A Human Rights Injustice

To the surprise of human rights defenders everywhere, the Spanish Supreme Court on Friday, February 10 found Judge Baltazar Garzon, the path-breaking jurist who took the prosecution of Chilean General Augusto Pinochet to a new international level, guilty of authorizing improper wiretaps of conversations between a prisoner and his attorneys and sentenced him to incapacity to work in the legal profession for 11 years. The wiretapping was of conversations of a man named Gurtel, who is very well connected with far-right political figures in Spain’s Partido Popular, which won decisively in recent national elections.

The supposed crime of Judge Garzon was a pretext for halting his investigation of events during the years of Francisco Franco’s rule in Spain, when thousands of the supporters of the Spanish Republic, which General Franco overthrew, were taken from their homes and murdered. Judge Garzon’s exceptional work in favor of the international application of human rights law and humanitarian law principles led to the arrest of General Pinochet in England for war crimes he had committed in Chile after taking power in a bloody coup against popularly-elected President Salvador Allende on September 11, 1973. Those guilty of crimes committed by the Franco government and their descendants fear that Judge Garzon’s inquiry into events during Franco’s rule will lead to discovery and publicity of these crimes, and providing of compensation to the families of the victims of those murdered on Franco’s orders. They rely upon an amnesty law passed years ago, though one may properly ask whether an amnesty law is at all appropriate when (as in the Spanish case) events have simply been swept under the carpet and no meaningful public revelation of many crimes and who committed them has ever occurred.

Baltazar Garzon gave life to the proposition that persons guilty of war crimes, of crimes against humanity, could be prosecuted in any forum, since these are universal crimes. For those of us who have spoken out in the Colombian context to have those who commit or order massacres and other mass crimes be made to respond for their crimes, justice is not done unless those responsible for these crimes tell the truth about what happened and are punished for their illegal actions, to the extent still possible. And reparations should be provided to the victims of state-sponsored violence and their families.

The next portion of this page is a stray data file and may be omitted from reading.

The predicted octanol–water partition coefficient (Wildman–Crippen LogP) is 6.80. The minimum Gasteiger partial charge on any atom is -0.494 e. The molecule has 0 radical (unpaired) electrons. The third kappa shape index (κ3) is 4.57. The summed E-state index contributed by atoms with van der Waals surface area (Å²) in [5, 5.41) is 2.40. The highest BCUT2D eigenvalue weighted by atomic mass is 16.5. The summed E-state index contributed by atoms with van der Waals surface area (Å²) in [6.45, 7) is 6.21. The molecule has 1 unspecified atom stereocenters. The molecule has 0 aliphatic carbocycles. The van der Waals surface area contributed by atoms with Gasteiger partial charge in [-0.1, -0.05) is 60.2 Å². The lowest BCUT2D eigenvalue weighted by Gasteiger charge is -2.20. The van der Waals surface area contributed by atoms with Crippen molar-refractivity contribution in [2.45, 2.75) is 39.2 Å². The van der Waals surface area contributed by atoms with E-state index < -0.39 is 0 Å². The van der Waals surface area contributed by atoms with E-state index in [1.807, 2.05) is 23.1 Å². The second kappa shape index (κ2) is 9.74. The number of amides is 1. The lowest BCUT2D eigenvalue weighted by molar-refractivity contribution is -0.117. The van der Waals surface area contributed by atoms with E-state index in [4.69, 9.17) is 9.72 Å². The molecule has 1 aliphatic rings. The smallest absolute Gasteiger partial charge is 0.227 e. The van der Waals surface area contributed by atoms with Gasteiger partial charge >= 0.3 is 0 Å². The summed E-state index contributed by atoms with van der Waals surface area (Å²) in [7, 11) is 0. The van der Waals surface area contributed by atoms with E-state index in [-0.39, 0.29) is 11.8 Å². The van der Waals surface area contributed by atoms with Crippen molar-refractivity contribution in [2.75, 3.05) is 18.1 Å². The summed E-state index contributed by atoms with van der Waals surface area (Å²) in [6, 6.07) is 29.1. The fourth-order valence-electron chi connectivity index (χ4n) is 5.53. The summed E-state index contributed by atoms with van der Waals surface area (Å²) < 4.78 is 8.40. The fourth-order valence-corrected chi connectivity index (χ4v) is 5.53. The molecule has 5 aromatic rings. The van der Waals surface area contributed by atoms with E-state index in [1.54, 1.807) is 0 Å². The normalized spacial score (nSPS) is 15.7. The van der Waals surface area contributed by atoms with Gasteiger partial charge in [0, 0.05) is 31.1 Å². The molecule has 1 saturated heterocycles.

Judge Garzon was found guilty and sentenced, not for exceeding the authority of a judge to order wiretaps, but because he was reopening chapters of Spanish history which well-placed perpetrators of the violence and their associates—followers of Francisco Franco—have kept closed since the fall of the Spanish Republic and the following cruel years of Franco’s fascist government. As any reasonable observer of legal practice knows, a judge who arguably exceeds his authority in ordering or approving wiretaps as a discovery mechanism in a criminal case—something Judge Garzon has argued he did not do, as his ordered wiretaps did not exceed his judicial authority—would receive a reprimand or other mild sanction. The Spanish court terminated Judge Garzon’s legal career in Spain because he was delving into the unpunished crimes of the Franco regime, which any court would understand must be uncovered if justice is to be done. It is extremely unjust to grant an amnesty before the facts of the crimes are brought to light.

Judge Garzon’s fate is of more than passing interest to those of us who seek to have justice done in Colombia. He has taken an interest in what has happened in Colombia in the past several years, when state security forces have collaborated with paramilitary forces to cause tens of thousands of deaths noncombatant civilians. Judge Garzon visited Colombia with International Criminal Court (ICC) Prosecutor Luis Moreno-Ocampo and they observed mass graves in the countryside, an indication of crimes against humanity which had taken place there. And ICC Prosecutor Moreno clearly indicated that if the Colombian government does not prosecute those responsible for these crimes, the ICC will take notice and very well may exercise jurisdiction to prosecute them. (It is remarkable to note that such a prosecution could occur for Colombia, which is a signatory of the treaty which established the ICC, but it could not occur for crimes committed by the United States, which has not agreed to the jurisdiction of the ICC, apparently because Presidents George W. Bush and Barack Obama consider that we as a nation are above the reach of international criminal law standards.)

The response to Judge Garzon’s conviction and suspension by the Secretary General of the Organization of American States (OAS), Jose Miguel Insulza, was both courageous and correct. He criticized the Spanish court’s decision as “exaggerated and out of all proportion to (Judge Garzon’s) alleged improper actions”. Then he said that “the doors of the OAS will always be open to work with Garzon”. Hopefully we may see the doors of other courts open to Judge Garzon, including those of the United States. Indeed we need to make clear our commitment to justice by ratifying the International Criminal Court statute and showing to the world that we do not consider ourselves to be above the reach of international humanitarian law and the principles of human rights.

John I. Laun

March 25, 2012

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